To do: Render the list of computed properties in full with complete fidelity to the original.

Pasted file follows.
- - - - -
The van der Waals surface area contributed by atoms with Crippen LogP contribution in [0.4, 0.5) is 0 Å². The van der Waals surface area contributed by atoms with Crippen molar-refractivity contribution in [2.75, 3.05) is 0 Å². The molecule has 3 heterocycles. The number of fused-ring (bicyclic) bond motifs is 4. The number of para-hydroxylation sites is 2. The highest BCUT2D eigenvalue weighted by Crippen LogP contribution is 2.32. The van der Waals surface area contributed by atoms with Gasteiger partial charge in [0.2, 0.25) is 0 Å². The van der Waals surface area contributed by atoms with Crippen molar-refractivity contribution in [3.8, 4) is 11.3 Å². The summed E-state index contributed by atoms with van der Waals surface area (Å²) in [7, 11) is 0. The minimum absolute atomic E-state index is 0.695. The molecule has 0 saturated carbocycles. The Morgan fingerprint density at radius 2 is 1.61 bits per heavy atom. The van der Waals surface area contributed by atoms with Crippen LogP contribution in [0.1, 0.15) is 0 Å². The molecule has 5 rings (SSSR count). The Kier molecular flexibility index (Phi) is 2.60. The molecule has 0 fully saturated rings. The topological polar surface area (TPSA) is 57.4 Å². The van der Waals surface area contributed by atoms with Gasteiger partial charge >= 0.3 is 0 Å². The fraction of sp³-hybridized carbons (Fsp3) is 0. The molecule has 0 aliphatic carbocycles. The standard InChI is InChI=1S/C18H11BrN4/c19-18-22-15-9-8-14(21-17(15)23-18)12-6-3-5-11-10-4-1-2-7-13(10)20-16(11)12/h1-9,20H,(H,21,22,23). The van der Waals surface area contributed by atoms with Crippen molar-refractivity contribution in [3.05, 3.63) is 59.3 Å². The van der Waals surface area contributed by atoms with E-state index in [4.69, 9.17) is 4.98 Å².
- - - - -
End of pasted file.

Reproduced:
The van der Waals surface area contributed by atoms with Crippen LogP contribution in [0.4, 0.5) is 0 Å². The van der Waals surface area contributed by atoms with Crippen molar-refractivity contribution in [2.75, 3.05) is 0 Å². The molecule has 3 heterocycles. The number of fused-ring (bicyclic) bond motifs is 4. The number of para-hydroxylation sites is 2. The highest BCUT2D eigenvalue weighted by Crippen LogP contribution is 2.32. The van der Waals surface area contributed by atoms with Gasteiger partial charge in [0.2, 0.25) is 0 Å². The van der Waals surface area contributed by atoms with Crippen molar-refractivity contribution in [3.8, 4) is 11.3 Å². The summed E-state index contributed by atoms with van der Waals surface area (Å²) in [7, 11) is 0. The minimum absolute atomic E-state index is 0.695. The molecule has 0 saturated carbocycles. The Morgan fingerprint density at radius 2 is 1.61 bits per heavy atom. The van der Waals surface area contributed by atoms with Crippen LogP contribution in [0.1, 0.15) is 0 Å². The molecule has 5 rings (SSSR count). The Kier molecular flexibility index (Phi) is 2.60. The molecule has 0 fully saturated rings. The topological polar surface area (TPSA) is 57.4 Å². The van der Waals surface area contributed by atoms with Gasteiger partial charge >= 0.3 is 0 Å². The fraction of sp³-hybridized carbons (Fsp3) is 0. The molecule has 0 aliphatic carbocycles. The standard InChI is InChI=1S/C18H11BrN4/c19-18-22-15-9-8-14(21-17(15)23-18)12-6-3-5-11-10-4-1-2-7-13(10)20-16(11)12/h1-9,20H,(H,21,22,23). The van der Waals surface area contributed by atoms with Crippen molar-refractivity contribution in [3.05, 3.63) is 59.3 Å². The van der Waals surface area contributed by atoms with E-state index in [4.69, 9.17) is 4.98 Å².